When I was in the seventh grade I had a friend, Billy, who was in the eighth grade. Billy didn’t know too much about comics but was eager to learn. When I showed him my stack of Marvel and DC treasury editions he was a little disappointed that the art didn’t live up to the promise of the size of the pages; with all that extra space, the comics themselves were nothing more than reprints of regular sized comics. There were a few exceptions (Captain America’s Bicentennial Battles, Howard the Duck, Jack Kirby’s adaptation of 2001: A Space Odyssey), but for the most part he was right. In a classic case of bad timing, I stopped buying treasury editions right around that time.

A year or so later, DC released Superman vs. Muhammad Ali. Superman vs. Spiderman had been unique and exciting, but subsequent “versus” treasuries were increasingly disappointing, and Muhammad Ali (I reasoned) wasn’t even super-powered! I gave it a pass.

I was given a second chance, however, when DC recently re-released Superman vs. Muhammad Ali in a facsimile edition (“facsimile” except for the hardcover and the glossy paper stock, that is). Actually, they released two editions, but the smaller, less expensive edition contained “extras” such as pencil sketches. Decisions, decisions…

I asked the owner of my LCS if I could break the shrink wrap of the smaller edition so I could examine the extras before deciding. As soon as I saw the art of the main story, though, I knew which edition I was going to buy. The complaint I had about most of the other treasury editions, that they were the same as regular comic books only bigger, didn’t apply. Each panel of every page was packed with added detail! There was no way I was going to sacrifice the sheer size of the facsimile edition for a few pencil sketches!

In another classic case of bad timing, after three decades of avoiding “spoilers” for this story, I read a recap of it in DC Comics Year by Year: A Visual Chronicle the very week before the reprint shipped! Luckily there was a little more to the story than the recap indicated, so it wasn’t completely spoiled for me.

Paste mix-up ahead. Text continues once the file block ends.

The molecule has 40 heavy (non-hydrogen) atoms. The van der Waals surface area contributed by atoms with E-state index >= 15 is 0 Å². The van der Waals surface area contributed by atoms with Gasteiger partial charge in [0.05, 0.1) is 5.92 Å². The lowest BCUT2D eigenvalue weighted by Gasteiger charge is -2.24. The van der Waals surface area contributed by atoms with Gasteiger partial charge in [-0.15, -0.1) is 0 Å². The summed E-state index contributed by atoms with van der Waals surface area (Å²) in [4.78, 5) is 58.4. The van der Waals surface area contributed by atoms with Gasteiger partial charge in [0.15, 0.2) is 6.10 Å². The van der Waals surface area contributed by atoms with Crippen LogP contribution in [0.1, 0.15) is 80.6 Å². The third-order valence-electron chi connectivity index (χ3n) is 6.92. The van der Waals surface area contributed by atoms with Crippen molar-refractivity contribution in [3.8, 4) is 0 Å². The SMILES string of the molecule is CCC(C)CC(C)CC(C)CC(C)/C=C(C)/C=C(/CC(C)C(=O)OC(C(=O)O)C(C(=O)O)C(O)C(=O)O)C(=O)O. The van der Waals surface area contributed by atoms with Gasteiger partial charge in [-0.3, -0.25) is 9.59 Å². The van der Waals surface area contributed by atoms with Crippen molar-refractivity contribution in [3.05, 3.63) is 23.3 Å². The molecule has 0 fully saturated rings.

We’ve often spoken of the “sense of wonder” comics can bring to the very young, but it’s been so long since I’ve actually experienced it for myself I can’t remember the last time it happened. I honestly experienced the same sense of wonder I used to as a kid while reading this comic book. That’ll probably never happen to me again no matter how long I live.

Views: 166

Reply to This

Replies to This Discussion

I'm going to re-read it soon but I remember it being good and being amazed by that. With a title like Superman vs. Muhammad Ali, I didn't have high expectations. It certainly helps that the art is by Neal Adams, inks by Dick Giordano and Terry Austin, but the story by Denny O'Neil and adapted by Adams impressed me when I first read it. I'll post here what I think after I re-read it.
Cavalier said:
CK, I just went through the list three times and I don't see Winkler on the list. I was wrong that the list is all inclusive. In addition to the background crowd that don't have specific, identifiable faces, there are about a dozen who aren't in the key. Those un-identified people do include the Beatles and Stan. That being said, I can't find anybody who looks like Henry Winkler, with mustache or otherwise. Could you tell me who* he's near, CK?